There’s evidence that taking a break from your studies can improve problem-solving abilities — but who has the time? For people balancing strict deadlines and life commitments, sleep is a luxury. But a new study by researchers at the University of Konstanz in Germany finds that even a short respite — even one as little as ten minutes — can lead to better mental and physical relaxation.

While a ten-minute massage significantly boosted relaxation, even ten minutes of simply sitting quietly at a table appeared beneficial.

The findings indicate that quick treatments may significantly reduce stress by charging the body’s principal engine for relaxation – the parasympathetic nervous system, or PNS.

“To get a better handle on the negative effects of stress, we need to understand its opposite – relaxation,” Jens Pruessner, head of the Neuropsychology Lab and Professor at the Cluster of Excellence “Centre for the Advanced Study of Collective Behaviour” at the University of Konstanz, said in a statement.

“Relaxation therapies show great promise as a holistic way to treat stress, but more systematic scientific appraisal of these methods is needed.”

For their paper, researchers applied two different ten-minute massages to volunteers. Another group was asked to sit quietly at a table.

RELATED: 5 Science-backed benefits of meditation

“Ten minutes of resting or receiving either massage resulted in psychological and physiological reduction in stress,” the authors say.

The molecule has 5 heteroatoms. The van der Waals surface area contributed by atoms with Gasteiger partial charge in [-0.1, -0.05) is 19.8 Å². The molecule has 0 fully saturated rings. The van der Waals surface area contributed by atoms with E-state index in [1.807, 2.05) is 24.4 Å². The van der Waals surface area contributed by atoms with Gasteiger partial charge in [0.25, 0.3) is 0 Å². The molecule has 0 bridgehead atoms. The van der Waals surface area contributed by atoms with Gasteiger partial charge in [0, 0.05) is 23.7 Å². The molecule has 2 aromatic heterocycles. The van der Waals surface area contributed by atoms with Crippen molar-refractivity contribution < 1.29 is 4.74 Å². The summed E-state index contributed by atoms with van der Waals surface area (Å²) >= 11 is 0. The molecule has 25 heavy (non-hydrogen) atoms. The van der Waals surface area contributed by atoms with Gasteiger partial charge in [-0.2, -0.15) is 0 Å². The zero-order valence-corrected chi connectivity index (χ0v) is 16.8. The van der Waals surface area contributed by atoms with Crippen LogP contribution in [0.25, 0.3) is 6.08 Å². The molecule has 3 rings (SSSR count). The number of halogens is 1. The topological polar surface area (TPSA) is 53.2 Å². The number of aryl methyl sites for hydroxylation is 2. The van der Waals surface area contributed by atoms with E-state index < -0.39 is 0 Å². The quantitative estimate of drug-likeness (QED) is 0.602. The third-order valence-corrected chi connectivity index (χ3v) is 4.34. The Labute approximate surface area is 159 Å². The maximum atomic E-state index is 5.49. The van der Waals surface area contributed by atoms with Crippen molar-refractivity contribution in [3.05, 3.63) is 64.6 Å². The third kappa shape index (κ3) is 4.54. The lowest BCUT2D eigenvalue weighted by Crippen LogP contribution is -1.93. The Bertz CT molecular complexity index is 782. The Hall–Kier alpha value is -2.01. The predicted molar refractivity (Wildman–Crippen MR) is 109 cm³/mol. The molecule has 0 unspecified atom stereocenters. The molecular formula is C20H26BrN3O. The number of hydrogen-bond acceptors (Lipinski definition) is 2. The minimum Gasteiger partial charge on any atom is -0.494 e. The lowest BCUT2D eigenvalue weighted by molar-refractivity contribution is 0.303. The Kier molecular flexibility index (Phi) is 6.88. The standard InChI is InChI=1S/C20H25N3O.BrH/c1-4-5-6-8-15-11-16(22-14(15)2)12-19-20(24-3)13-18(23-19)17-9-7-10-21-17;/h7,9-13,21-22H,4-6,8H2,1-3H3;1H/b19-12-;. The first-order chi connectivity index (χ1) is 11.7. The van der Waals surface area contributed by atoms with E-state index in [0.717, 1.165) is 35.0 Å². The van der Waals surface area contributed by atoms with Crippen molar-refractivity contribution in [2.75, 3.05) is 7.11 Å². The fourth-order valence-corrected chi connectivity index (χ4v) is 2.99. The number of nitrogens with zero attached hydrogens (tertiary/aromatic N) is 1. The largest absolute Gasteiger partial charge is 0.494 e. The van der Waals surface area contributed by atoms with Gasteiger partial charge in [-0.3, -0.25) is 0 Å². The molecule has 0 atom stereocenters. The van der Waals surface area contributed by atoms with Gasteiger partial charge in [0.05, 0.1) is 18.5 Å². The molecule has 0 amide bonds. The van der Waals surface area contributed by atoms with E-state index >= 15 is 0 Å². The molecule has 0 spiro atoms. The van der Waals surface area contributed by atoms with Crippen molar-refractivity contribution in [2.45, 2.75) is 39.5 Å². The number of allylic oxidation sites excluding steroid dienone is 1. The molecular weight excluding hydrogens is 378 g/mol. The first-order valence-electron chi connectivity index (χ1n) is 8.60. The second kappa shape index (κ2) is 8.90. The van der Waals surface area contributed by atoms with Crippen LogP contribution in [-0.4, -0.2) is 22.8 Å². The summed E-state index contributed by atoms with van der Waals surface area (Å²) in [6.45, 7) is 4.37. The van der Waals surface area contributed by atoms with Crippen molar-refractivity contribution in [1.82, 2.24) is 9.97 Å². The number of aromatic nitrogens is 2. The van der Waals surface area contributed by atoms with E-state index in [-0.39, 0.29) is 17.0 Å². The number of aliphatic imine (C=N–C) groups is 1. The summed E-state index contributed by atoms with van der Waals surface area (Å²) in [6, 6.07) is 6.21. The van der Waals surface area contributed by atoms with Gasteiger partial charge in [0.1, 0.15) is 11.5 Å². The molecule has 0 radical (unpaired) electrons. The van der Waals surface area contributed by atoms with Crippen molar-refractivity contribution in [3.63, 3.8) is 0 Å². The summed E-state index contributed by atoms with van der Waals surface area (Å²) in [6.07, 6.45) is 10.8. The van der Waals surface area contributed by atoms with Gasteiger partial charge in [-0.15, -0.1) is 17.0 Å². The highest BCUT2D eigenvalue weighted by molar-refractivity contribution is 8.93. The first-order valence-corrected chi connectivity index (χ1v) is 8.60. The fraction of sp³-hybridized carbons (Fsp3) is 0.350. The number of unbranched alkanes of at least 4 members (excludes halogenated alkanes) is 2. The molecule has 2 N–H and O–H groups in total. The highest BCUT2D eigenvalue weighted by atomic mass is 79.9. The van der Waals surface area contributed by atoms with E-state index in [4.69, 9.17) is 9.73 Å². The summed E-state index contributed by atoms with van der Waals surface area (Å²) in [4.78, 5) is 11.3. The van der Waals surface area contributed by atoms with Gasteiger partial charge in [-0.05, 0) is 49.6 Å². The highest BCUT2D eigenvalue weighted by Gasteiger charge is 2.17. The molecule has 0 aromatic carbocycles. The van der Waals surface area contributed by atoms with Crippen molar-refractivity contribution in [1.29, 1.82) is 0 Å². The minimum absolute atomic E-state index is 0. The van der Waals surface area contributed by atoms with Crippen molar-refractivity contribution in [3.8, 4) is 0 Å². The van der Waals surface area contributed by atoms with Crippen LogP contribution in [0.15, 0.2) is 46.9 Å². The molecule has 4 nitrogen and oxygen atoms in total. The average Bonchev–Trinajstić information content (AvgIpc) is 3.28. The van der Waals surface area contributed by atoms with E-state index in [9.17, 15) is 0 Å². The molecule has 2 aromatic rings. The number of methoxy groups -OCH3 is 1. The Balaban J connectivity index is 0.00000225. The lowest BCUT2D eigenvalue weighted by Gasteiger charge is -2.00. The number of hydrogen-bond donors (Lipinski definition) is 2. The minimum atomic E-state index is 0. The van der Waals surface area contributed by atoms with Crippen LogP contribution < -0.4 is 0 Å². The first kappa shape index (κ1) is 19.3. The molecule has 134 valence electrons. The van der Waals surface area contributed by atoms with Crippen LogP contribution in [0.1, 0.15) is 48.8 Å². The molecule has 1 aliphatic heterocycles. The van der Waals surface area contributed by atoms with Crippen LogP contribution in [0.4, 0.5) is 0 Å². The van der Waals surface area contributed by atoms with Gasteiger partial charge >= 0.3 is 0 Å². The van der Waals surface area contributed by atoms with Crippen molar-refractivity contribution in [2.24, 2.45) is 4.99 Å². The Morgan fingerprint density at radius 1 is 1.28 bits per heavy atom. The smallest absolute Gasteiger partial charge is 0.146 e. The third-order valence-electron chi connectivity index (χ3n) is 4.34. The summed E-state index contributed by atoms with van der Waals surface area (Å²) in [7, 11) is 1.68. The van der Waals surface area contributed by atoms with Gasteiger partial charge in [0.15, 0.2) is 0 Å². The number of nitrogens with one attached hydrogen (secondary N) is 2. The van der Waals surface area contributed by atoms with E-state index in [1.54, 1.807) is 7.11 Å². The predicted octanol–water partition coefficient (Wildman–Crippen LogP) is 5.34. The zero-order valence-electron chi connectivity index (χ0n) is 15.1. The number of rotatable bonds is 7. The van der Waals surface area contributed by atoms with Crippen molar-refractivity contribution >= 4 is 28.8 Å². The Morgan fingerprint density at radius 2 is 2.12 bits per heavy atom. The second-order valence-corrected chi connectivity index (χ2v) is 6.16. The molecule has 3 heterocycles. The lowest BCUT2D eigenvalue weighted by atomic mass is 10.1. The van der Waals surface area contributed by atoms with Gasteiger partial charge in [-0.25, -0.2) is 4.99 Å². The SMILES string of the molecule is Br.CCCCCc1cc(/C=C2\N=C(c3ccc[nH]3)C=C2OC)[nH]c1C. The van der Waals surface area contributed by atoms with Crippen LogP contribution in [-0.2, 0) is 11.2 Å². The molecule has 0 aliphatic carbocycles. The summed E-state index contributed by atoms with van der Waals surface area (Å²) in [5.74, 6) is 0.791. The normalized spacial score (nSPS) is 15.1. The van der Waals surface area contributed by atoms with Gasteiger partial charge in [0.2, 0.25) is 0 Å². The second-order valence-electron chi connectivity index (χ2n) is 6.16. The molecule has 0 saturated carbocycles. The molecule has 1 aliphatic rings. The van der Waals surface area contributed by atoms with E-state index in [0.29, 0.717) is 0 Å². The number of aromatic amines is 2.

“All participants reported that they felt more relaxed, and less stressed, compared with before the treatments. Further, all participants showed significant increases in heart rate variability, which demonstrates that the PNS was activated and the body physiologically relaxed just by resting alone.”

The authors say the findings are encouraging, as they indicate that expensive and time-consuming interventions aren’t necessary to treat stress.

“Having somebody gently stroke your shoulders, or even just resting your head on the table for ten minutes, is an effective way to boost your body’s physiological engine of relaxation,” Maria Meier, a doctoral student in the lab of Neuropsychology and first author on the study.

“Our next step is to test if other short interventions, like breathing exercises and meditation, show similar psychological and physiological relaxation results.”


Meditation is another relaxation method that has been found to increase mental acuity and focus while improving overall health and well-being. 

There’s also anecdotal evidence that it can help manage COVID-19-related anxieties.

And, when you do find yourself with a bit of extra time to work on a problem, research suggests that walking away for a bit and taking a nap is an effective way to improve problem-solving abilities.

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